This show leaves me in a theatrical quandary: should classic works be modified or should they be left untouched? The classic work in question is of course Oscar Wilde’s famous comedy The Importance of being Earnest and the modification is the insertion of Gilbert and Sullivan show-tunes.
Don’t get me wrong. Front Row Theatre offers a talented, strong and believable cast for which any audience would be thankful. All the actors relish Wilde’s work and handle the text and comedic spirit of the piece with seeming ease. The issue here is the success of the marriage of Wilde and G & S. To try new things is the spice of theatrical life, but in my opinion this is a near miss. The addition of Gilbert and Sullivan songs seems a gratuitous one, although clever adaptation of lyrics put the songs in a slightly more credible context. It all just seems a bit discontinuous, forcing what is otherwise a concrete classic into a piece that at times borders on vaudeville.
The play is a classic case of mistaken identity. John Worthing (Simon Schmidt) concocts an imaginary brother, Ernest whose “escapades” give John a reason to leave the country and spend time in London. While in the city, John assumes Ernest’s identity and becomes engaged to Gwendolen (Cassandra Seidemann), who loves him chiefly for the name Ernest. John’s city friend, Algernon (Austin Caffin), learns of John’s secret and ventures into the country, also under the name of Ernest. John’s ward Cecily Cardew (Sarah Punch), having previously decided to marry the mysterious Ernest, is smitten upon meeting him (actually Algernon). However the double lives of John and Algernon become exposed as the girls meet each other and realise that they are, in fact engaged to the same man! Of course the truth comes out, forcefully helped by Gwendolyne’s battleaxe mother Laldy Bracknell (Monica Howard). A few twists and turns later and we end up with a very neat ending indeed.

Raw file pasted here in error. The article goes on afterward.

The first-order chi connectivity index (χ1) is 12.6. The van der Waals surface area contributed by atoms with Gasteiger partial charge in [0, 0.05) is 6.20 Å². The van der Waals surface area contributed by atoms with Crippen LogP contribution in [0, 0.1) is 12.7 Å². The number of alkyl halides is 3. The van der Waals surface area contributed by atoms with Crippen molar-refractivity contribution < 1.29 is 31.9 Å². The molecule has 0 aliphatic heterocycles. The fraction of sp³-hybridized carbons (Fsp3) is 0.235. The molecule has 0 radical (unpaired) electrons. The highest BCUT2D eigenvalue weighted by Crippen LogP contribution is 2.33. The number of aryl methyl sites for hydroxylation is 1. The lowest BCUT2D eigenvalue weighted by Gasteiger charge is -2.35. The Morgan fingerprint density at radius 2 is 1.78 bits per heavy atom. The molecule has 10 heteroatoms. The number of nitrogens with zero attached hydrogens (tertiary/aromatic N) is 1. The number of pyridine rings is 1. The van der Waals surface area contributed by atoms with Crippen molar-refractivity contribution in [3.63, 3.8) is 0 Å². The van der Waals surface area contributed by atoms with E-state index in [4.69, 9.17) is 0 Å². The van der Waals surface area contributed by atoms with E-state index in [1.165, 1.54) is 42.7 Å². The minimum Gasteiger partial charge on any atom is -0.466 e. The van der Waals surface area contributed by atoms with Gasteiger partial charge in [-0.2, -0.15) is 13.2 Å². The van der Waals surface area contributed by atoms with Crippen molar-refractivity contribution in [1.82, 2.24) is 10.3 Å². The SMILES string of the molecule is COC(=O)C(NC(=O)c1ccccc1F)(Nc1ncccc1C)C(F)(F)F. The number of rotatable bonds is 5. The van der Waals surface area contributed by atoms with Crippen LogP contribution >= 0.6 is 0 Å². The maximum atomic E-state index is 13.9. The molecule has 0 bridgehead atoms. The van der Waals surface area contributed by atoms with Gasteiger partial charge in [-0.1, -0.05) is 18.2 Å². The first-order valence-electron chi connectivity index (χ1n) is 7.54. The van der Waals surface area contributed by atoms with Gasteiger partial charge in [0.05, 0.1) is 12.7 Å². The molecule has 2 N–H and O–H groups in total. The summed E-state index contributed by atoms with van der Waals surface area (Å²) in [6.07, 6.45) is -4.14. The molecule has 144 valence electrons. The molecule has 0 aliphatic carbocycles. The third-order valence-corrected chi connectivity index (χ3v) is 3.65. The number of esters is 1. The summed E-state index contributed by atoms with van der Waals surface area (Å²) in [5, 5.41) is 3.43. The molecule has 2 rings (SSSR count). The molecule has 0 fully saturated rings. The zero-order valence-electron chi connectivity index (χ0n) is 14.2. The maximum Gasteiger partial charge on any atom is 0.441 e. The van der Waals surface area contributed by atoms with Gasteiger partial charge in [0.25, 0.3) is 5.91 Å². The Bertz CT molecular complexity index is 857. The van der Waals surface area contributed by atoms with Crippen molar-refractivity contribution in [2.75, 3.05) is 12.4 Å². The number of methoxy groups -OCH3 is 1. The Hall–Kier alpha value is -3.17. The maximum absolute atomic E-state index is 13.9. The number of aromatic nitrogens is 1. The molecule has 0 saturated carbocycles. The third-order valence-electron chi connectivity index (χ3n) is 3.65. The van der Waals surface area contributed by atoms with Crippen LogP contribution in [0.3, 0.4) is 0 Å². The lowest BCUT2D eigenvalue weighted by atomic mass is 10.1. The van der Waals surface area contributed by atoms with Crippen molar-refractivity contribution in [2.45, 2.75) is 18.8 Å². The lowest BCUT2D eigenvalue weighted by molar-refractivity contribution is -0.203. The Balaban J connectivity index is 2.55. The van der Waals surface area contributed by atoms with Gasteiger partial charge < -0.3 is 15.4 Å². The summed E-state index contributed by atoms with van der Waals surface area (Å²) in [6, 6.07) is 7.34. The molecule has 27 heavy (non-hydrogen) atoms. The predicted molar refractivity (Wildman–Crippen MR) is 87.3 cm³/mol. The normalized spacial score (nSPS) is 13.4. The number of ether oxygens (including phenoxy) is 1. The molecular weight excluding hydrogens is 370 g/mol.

The cast all give stellar performances. Schmidt is very convincing and delivers a performance which anchors the action around him. Seidemann and Punch shine as self-obsessed aristocrats with a subtle gleam of zaniness. Caffin is believable as the rich philandering friend. Howard’s Lady Bracknell commands attention and despite a few lost lines gains much laughter from the audience. Rita Scales and David O’Dowd complete the cast, with their entertaining portrayals of Miss Prism and Canon Chasuble.
Generally this is a well-directed piece by Carolyn Kinniburgh, with all characters ably handling the comedy with flawless timing. The English accents are well handled, but dialogue is often swallowed by the wings in this acoustically unforgiving hall. If the cast could keep facing mainly forward, this problem would easily be overcome. Choreography of the musical numbers is also generally static, which doesn’t help the discontinuity issue.
Musically speaking, this is a cast of tremendous vocal talent, all of whom are wonderful soloists in their own right. The chorus also have a pleasing and robust sound but often look out of place during the sporadic musical interludes. The accompanying pianist is too loud for the singers in some parts.
The costuming of the show is exquisite with eye-popping period dress a pleasing feature. The set is minimal, if incongruent with other design elements, though the cartoonesque fold-out backdrop proves a versatile addition. Action at the very front of the stage is dimly lit due to simple lighting but this doesn’t prove a major problem.
Despite issues with the G & S tunes, I did find this an enjoyable production that showcases some tremendous local talent. Kudos to Algernon Rowe for devising this adventurous adaptation. This is an admirable effort at trying something new and for that, Front Row Theatre should be applauded.